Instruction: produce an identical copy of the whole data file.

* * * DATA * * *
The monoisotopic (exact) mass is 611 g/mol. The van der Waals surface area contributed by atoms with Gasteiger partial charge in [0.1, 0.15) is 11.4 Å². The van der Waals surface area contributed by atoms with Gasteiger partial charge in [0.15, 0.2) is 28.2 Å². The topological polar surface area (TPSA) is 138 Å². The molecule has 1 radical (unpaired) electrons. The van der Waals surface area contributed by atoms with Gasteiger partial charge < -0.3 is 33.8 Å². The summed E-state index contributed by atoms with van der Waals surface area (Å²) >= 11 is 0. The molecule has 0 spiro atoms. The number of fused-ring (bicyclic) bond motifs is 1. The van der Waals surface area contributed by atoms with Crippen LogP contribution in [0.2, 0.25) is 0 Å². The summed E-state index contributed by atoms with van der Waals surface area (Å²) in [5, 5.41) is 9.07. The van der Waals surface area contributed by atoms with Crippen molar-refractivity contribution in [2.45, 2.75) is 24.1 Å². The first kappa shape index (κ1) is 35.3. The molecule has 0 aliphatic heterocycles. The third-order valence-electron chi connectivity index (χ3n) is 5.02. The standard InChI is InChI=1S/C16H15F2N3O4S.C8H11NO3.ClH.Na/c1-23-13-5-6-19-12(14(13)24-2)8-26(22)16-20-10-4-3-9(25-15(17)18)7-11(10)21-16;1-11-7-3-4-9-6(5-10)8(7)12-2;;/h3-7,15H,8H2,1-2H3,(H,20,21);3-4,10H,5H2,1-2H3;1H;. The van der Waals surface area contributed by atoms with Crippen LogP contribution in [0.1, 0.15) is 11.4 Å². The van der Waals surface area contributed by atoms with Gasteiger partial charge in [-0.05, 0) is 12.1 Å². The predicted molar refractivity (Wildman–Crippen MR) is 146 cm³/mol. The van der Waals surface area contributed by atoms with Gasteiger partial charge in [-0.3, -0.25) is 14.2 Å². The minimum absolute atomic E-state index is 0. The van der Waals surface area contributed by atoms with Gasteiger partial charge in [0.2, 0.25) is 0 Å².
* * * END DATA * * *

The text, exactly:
The monoisotopic (exact) mass is 611 g/mol. The van der Waals surface area contributed by atoms with Gasteiger partial charge in [0.1, 0.15) is 11.4 Å². The van der Waals surface area contributed by atoms with Gasteiger partial charge in [0.15, 0.2) is 28.2 Å². The topological polar surface area (TPSA) is 138 Å². The molecule has 1 radical (unpaired) electrons. The van der Waals surface area contributed by atoms with Gasteiger partial charge < -0.3 is 33.8 Å². The summed E-state index contributed by atoms with van der Waals surface area (Å²) >= 11 is 0. The molecule has 0 spiro atoms. The number of fused-ring (bicyclic) bond motifs is 1. The van der Waals surface area contributed by atoms with Crippen LogP contribution in [0.2, 0.25) is 0 Å². The summed E-state index contributed by atoms with van der Waals surface area (Å²) in [5, 5.41) is 9.07. The van der Waals surface area contributed by atoms with Crippen molar-refractivity contribution in [2.45, 2.75) is 24.1 Å². The first kappa shape index (κ1) is 35.3. The molecule has 0 aliphatic heterocycles. The third-order valence-electron chi connectivity index (χ3n) is 5.02. The standard InChI is InChI=1S/C16H15F2N3O4S.C8H11NO3.ClH.Na/c1-23-13-5-6-19-12(14(13)24-2)8-26(22)16-20-10-4-3-9(25-15(17)18)7-11(10)21-16;1-11-7-3-4-9-6(5-10)8(7)12-2;;/h3-7,15H,8H2,1-2H3,(H,20,21);3-4,10H,5H2,1-2H3;1H;. The van der Waals surface area contributed by atoms with Crippen LogP contribution in [0.1, 0.15) is 11.4 Å². The van der Waals surface area contributed by atoms with Gasteiger partial charge in [-0.05, 0) is 12.1 Å². The predicted molar refractivity (Wildman–Crippen MR) is 146 cm³/mol. The van der Waals surface area contributed by atoms with Gasteiger partial charge in [-0.3, -0.25) is 14.2 Å². The minimum absolute atomic E-state index is 0. The van der Waals surface area contributed by atoms with Gasteiger partial charge in [0.2, 0.25) is 0 Å².